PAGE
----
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Saturday 28 January 2023 Dublin: 6°C
Eamonn Farrell/Photocall Ireland
Column ‘I thought it would last two months’ – the man whose ad led to Mahon
Colm Mac Eochaidh, one of the two men whose offer of a £10,000 reward for information about planning corruption led to the Mahon Tribunal, reflects on the past 15 years.

In July 1995, a small ad appeared on the back of The Irish Times offering £10,000 for “information leading to the conviction or indictment of a person or persons for offences relating to land rezoning in the Republic of Ireland”.

The ad had been placed on behalf of environmentalist Michael Smith and barrister Colm Mac Eochaidh  and was the starting point for what would eventually be the longest Tribunal in the history of the State.

Now Mac Eochaidh explains his motivation for doing it, his view of the tribunal, its findings, corruption in politics, and his thoughts on what needs to happen now.

I came back to Ireland in 1993 having lived out of the country for a number of years. I got involved in the Dublin city branch of An Taisce and the conservation movement just as it looked like the city was about to undergo significant development – a building boom was about to commence.

Both Michael and I were concerned about the environmental impact of any such building boom and in particular Michael was concerned about the fate Cherrywood lands in South County Dublin near Loughlinstown if there was development.

As we know from the tribunal, he was of the view that there was corruption in the rezoning of land and I, having an interest in political affairs growing up and in college, believed that corruption was a problem in Irish political life and in particular in the planning process.

So we decided to offer the reward of £10,000 through a solicitors in Newry. It was not in the belief that it would lead to a slew of information but really in the hope that the media would pay attention to the subject and begin its own investigation. There had been a failure of the gardaí and a failure of investigative journalism. That was a huge problem. When these two branches of society fail, what’s left?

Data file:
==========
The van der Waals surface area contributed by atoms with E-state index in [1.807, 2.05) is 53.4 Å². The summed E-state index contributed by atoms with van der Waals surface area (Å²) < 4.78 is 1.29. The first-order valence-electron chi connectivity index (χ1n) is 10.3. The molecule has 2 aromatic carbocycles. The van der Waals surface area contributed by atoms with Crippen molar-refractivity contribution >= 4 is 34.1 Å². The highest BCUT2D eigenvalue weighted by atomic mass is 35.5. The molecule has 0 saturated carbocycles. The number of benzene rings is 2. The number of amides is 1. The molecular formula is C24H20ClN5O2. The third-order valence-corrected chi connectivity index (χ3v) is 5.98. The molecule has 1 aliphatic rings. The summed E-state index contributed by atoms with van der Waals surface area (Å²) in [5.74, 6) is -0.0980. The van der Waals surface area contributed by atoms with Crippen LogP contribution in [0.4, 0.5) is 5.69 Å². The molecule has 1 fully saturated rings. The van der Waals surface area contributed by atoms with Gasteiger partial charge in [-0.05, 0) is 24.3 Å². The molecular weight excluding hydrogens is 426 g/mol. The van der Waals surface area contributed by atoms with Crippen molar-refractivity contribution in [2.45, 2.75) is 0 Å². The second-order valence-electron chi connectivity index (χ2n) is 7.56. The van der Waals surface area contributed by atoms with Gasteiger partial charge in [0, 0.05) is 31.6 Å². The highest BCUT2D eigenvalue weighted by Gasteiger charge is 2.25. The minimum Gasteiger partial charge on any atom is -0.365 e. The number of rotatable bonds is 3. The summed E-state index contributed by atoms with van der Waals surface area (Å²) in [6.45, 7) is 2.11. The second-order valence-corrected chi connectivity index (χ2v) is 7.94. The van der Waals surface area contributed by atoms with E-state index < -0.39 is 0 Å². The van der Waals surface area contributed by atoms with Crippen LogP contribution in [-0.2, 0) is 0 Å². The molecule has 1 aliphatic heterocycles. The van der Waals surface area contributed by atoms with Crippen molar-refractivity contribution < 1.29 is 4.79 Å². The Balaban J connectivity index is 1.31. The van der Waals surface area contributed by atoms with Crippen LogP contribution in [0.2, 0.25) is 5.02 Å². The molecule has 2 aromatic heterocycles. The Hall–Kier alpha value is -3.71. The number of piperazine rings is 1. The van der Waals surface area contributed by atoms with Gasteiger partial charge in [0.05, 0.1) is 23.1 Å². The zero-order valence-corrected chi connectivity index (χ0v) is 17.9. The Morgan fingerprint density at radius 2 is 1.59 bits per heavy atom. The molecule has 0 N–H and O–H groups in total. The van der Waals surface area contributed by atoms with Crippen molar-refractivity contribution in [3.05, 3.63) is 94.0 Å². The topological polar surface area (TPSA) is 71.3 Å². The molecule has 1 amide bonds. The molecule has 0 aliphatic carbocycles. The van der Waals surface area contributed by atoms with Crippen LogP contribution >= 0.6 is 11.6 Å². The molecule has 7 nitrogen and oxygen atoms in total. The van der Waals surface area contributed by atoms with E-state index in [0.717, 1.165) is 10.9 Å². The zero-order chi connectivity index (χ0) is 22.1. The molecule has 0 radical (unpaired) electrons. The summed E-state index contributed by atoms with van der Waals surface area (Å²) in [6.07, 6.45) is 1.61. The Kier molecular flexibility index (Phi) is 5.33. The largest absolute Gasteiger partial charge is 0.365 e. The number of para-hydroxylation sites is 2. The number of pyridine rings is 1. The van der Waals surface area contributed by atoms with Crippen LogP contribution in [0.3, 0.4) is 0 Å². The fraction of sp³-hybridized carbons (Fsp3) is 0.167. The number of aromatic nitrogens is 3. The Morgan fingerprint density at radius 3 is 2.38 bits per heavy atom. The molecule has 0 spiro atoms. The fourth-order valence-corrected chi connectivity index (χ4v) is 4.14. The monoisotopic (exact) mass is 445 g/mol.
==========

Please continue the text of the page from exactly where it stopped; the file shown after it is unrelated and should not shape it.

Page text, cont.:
Initially, we got about 50 or 60 responses and many of them were irrelevant but some of them were quite serious. The most serious of all was that of James Gogarty who told us that he had been part of the group that bribed Ray Burke in 1989. This information was invaluable but it took us a year to persuade him to allow us to use the information for the purposes of putting pressure on political figures to do something.

When we did, we leaked this information to journalists and eventually the Dublin media and political classes knew about the rumours surrounding ‘the unnamed senior Fianna Fáil politician’. When it emerged it was Ray Burke, he was forced to deny the rumours and that he had any contact with Gogarty. But almost immediately after he publicly denied it, Magill magazine got their hands on a letter which established that there were clear connections between Gogarty, Burke and the lands in question.

So Burke was forced to resign as a government minister and the tribunal was set up.

‘I thought it would all be over in two months’

Its terms of reference allowed it to examine not only Burke’s connection to the planning decisions but also decisions related to media control and it was asked to investigate other matters that were brought to their attention during the course of their investigations.

This included the role of councillors which would lead to the intermediary between some of these councillors and developers – Frank Dunlop. He was asked by the tribunal if he had any involvement in rezoning or corruption but he absolutely denied this.

He made an affidavit of discovery, revealing all his bank accounts but when giving evidence one day he accidentally disclosed one of the bank accounts he had not made discovery of. That was the slush fund into which all the corruption money was paid and from which he bribed the councillors. He was caught. So he turned from the problematic witness to the star witness and it went from there.

When the tribunal started I thought that the only thing they would ever get was Jim Gogarty giving evidence against Ray Burke. So in the end they were very, very lucky to end up with Tom Gilmartin and Mr Dunlop which could not have been anticipated. I thought the tribunal would just hear evidence from Gogarty that he bribed Ray Burke and it would all be over in two months. But that would not have been sufficient.

It was an enormous surprise that the thing became much more elaborate and involved inquiries to areas way outside the Gogarty/Burke corruption.